1. Well, I’m not married anymore, obviously. The group that sponsored the anti-gay-marriage constitutional amendment that I was sure would pass just six short months ago (and that probably inadvertently created this whole glorious mess) is called “Minnesota for Marriage.” Now, Minnesota for Marriage exists to limit the availability of marriage strictly to the heteronormative majority, which seems downright Orwellian of them until you realize that what they’re really doing is attempting to protect marriage as an institution by opposing this only-ostensibly-nondisruptive addition to the definition. When we “redefine” marriage such that it applies to any two willing adults and does not depend on one of the two actors owning a vagina and the other a penis, MFM helpfully informed us many times over, it will mean the destruction of the entire institution of marriage altogether (just yesterday, they said it “upends our most foundational institution”). These brave people tried — and failed — to defend my marriage and yours from this insidious attack.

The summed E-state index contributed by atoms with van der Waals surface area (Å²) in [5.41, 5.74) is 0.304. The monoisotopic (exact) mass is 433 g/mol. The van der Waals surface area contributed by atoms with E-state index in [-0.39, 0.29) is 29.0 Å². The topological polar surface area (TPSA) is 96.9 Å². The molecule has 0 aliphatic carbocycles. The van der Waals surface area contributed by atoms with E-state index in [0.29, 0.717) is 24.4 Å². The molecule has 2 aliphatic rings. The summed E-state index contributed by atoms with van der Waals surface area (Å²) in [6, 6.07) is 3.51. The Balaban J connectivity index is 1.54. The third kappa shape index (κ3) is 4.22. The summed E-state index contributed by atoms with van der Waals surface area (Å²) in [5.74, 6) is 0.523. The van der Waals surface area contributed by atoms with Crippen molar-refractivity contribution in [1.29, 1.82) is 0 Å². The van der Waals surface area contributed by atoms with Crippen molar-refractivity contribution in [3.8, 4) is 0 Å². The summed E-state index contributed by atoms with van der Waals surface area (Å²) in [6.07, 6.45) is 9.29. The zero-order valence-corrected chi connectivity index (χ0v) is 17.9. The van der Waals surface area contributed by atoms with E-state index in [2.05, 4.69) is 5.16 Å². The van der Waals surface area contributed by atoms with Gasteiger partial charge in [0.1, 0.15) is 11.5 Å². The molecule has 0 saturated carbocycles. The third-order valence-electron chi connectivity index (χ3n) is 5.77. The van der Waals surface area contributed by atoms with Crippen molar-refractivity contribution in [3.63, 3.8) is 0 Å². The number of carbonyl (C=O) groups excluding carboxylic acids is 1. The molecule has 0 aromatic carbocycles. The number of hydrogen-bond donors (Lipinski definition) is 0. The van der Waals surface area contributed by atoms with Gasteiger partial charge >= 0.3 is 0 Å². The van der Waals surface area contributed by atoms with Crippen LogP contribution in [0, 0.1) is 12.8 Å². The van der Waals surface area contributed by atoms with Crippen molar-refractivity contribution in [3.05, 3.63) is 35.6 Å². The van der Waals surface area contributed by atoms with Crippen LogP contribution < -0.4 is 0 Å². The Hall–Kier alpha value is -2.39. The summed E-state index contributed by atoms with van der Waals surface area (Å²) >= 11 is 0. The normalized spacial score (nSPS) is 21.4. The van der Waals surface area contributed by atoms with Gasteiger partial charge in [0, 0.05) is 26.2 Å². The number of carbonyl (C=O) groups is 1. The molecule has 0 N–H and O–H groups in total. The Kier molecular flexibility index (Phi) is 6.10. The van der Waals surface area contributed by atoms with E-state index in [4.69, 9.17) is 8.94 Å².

And this seemed like a bad thing, at first, the total destruction of marriage. I mean, I love my wife and kids a lot, and there no longer being any marriage at all kind of complicates things there. But then again: Doritos and cupcakes for dinner! I’m gonna call this a win, provisionally, until I get a tummy ache or something.